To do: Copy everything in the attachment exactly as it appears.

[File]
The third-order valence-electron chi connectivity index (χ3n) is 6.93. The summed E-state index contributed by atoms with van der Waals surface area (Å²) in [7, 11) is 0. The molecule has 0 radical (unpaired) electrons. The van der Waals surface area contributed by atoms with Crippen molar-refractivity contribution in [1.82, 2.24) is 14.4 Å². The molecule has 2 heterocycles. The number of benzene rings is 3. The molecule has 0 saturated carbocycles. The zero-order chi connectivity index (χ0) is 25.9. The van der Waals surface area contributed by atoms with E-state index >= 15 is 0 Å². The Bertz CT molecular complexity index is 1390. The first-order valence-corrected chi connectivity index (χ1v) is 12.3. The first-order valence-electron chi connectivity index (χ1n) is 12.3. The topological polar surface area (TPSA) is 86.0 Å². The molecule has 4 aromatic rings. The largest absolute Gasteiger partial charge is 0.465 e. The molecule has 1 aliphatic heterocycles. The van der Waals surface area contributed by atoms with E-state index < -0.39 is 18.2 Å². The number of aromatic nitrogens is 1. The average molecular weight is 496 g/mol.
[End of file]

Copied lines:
The third-order valence-electron chi connectivity index (χ3n) is 6.93. The summed E-state index contributed by atoms with van der Waals surface area (Å²) in [7, 11) is 0. The molecule has 0 radical (unpaired) electrons. The van der Waals surface area contributed by atoms with Crippen molar-refractivity contribution in [1.82, 2.24) is 14.4 Å². The molecule has 2 heterocycles. The number of benzene rings is 3. The molecule has 0 saturated carbocycles. The zero-order chi connectivity index (χ0) is 25.9. The van der Waals surface area contributed by atoms with E-state index >= 15 is 0 Å². The Bertz CT molecular complexity index is 1390. The first-order valence-corrected chi connectivity index (χ1v) is 12.3. The first-order valence-electron chi connectivity index (χ1n) is 12.3. The topological polar surface area (TPSA) is 86.0 Å². The molecule has 4 aromatic rings. The largest absolute Gasteiger partial charge is 0.465 e. The molecule has 1 aliphatic heterocycles. The van der Waals surface area contributed by atoms with E-state index < -0.39 is 18.2 Å². The number of aromatic nitrogens is 1. The average molecular weight is 496 g/mol.